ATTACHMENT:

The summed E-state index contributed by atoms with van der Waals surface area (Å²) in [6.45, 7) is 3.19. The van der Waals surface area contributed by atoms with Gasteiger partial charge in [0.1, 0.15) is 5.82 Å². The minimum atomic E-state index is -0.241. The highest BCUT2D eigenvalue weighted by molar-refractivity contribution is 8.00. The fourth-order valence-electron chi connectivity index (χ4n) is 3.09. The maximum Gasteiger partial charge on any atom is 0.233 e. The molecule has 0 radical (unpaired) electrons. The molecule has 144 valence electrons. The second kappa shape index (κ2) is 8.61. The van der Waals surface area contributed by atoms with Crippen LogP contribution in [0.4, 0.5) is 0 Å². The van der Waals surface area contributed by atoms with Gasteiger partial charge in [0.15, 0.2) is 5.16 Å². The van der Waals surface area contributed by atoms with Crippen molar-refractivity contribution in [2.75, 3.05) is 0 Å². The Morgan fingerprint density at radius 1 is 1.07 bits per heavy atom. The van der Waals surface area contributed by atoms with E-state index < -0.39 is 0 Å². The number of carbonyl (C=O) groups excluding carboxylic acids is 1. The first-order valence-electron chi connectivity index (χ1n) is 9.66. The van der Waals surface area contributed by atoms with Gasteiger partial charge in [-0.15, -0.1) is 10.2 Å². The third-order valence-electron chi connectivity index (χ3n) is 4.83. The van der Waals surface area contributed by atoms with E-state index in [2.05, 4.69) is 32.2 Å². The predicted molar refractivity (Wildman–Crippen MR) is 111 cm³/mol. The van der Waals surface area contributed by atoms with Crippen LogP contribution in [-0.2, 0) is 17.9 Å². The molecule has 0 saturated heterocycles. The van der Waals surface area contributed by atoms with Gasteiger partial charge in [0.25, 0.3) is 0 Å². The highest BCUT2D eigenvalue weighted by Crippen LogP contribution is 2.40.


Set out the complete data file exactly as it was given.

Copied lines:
The summed E-state index contributed by atoms with van der Waals surface area (Å²) in [6.45, 7) is 3.19. The van der Waals surface area contributed by atoms with Gasteiger partial charge in [0.1, 0.15) is 5.82 Å². The minimum atomic E-state index is -0.241. The highest BCUT2D eigenvalue weighted by molar-refractivity contribution is 8.00. The fourth-order valence-electron chi connectivity index (χ4n) is 3.09. The maximum Gasteiger partial charge on any atom is 0.233 e. The molecule has 0 radical (unpaired) electrons. The molecule has 144 valence electrons. The second kappa shape index (κ2) is 8.61. The van der Waals surface area contributed by atoms with Crippen LogP contribution in [0.4, 0.5) is 0 Å². The van der Waals surface area contributed by atoms with Gasteiger partial charge in [0.15, 0.2) is 5.16 Å². The van der Waals surface area contributed by atoms with Crippen molar-refractivity contribution in [2.75, 3.05) is 0 Å². The Morgan fingerprint density at radius 1 is 1.07 bits per heavy atom. The van der Waals surface area contributed by atoms with E-state index < -0.39 is 0 Å². The number of carbonyl (C=O) groups excluding carboxylic acids is 1. The first-order valence-electron chi connectivity index (χ1n) is 9.66. The van der Waals surface area contributed by atoms with Gasteiger partial charge in [-0.15, -0.1) is 10.2 Å². The third-order valence-electron chi connectivity index (χ3n) is 4.83. The van der Waals surface area contributed by atoms with E-state index in [2.05, 4.69) is 32.2 Å². The predicted molar refractivity (Wildman–Crippen MR) is 111 cm³/mol. The van der Waals surface area contributed by atoms with Crippen LogP contribution in [-0.2, 0) is 17.9 Å². The molecule has 0 saturated heterocycles. The van der Waals surface area contributed by atoms with Gasteiger partial charge in [0.25, 0.3) is 0 Å². The highest BCUT2D eigenvalue weighted by Crippen LogP contribution is 2.40.